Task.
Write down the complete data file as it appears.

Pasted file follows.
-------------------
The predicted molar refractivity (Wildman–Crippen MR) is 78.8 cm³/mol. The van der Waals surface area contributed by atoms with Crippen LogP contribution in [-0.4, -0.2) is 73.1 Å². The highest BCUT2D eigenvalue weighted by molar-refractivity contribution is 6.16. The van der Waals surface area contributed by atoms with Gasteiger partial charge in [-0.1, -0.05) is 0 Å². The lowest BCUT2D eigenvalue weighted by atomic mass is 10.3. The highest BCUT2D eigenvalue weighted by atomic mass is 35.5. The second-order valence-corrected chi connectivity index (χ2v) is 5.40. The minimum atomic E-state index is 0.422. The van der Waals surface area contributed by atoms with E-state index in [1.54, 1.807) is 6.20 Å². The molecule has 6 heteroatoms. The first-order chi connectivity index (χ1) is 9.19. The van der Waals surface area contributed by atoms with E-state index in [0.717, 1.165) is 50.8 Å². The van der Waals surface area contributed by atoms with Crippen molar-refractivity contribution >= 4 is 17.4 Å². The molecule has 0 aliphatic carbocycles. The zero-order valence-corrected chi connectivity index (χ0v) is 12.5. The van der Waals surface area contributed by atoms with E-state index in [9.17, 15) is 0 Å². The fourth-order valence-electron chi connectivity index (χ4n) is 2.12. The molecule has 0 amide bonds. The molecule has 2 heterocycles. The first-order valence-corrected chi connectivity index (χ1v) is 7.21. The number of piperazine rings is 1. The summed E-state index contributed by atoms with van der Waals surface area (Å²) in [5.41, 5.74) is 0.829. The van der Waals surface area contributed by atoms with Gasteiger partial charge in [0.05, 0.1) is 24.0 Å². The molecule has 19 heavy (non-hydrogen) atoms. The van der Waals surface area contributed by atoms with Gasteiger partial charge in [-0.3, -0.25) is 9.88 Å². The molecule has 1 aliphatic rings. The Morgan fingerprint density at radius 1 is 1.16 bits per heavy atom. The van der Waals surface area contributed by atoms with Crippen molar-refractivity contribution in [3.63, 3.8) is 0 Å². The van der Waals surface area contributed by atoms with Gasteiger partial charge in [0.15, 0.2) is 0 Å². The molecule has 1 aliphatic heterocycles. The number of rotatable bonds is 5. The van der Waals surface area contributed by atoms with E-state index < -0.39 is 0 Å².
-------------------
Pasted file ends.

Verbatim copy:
The predicted molar refractivity (Wildman–Crippen MR) is 78.8 cm³/mol. The van der Waals surface area contributed by atoms with Crippen LogP contribution in [-0.4, -0.2) is 73.1 Å². The highest BCUT2D eigenvalue weighted by molar-refractivity contribution is 6.16. The van der Waals surface area contributed by atoms with Gasteiger partial charge in [-0.1, -0.05) is 0 Å². The lowest BCUT2D eigenvalue weighted by atomic mass is 10.3. The highest BCUT2D eigenvalue weighted by atomic mass is 35.5. The second-order valence-corrected chi connectivity index (χ2v) is 5.40. The minimum atomic E-state index is 0.422. The van der Waals surface area contributed by atoms with E-state index in [1.54, 1.807) is 6.20 Å². The molecule has 6 heteroatoms. The first-order chi connectivity index (χ1) is 9.19. The van der Waals surface area contributed by atoms with E-state index in [0.717, 1.165) is 50.8 Å². The van der Waals surface area contributed by atoms with Crippen molar-refractivity contribution >= 4 is 17.4 Å². The molecule has 0 aliphatic carbocycles. The zero-order valence-corrected chi connectivity index (χ0v) is 12.5. The van der Waals surface area contributed by atoms with E-state index in [9.17, 15) is 0 Å². The fourth-order valence-electron chi connectivity index (χ4n) is 2.12. The molecule has 0 amide bonds. The molecule has 2 heterocycles. The first-order valence-corrected chi connectivity index (χ1v) is 7.21. The number of piperazine rings is 1. The summed E-state index contributed by atoms with van der Waals surface area (Å²) in [5.41, 5.74) is 0.829. The van der Waals surface area contributed by atoms with Gasteiger partial charge in [0.05, 0.1) is 24.0 Å². The molecule has 19 heavy (non-hydrogen) atoms. The van der Waals surface area contributed by atoms with Gasteiger partial charge in [-0.3, -0.25) is 9.88 Å². The molecule has 1 aliphatic rings. The Morgan fingerprint density at radius 1 is 1.16 bits per heavy atom. The van der Waals surface area contributed by atoms with Crippen molar-refractivity contribution in [3.63, 3.8) is 0 Å². The van der Waals surface area contributed by atoms with Gasteiger partial charge in [0.15, 0.2) is 0 Å². The molecule has 1 aliphatic heterocycles. The number of rotatable bonds is 5. The van der Waals surface area contributed by atoms with E-state index < -0.39 is 0 Å².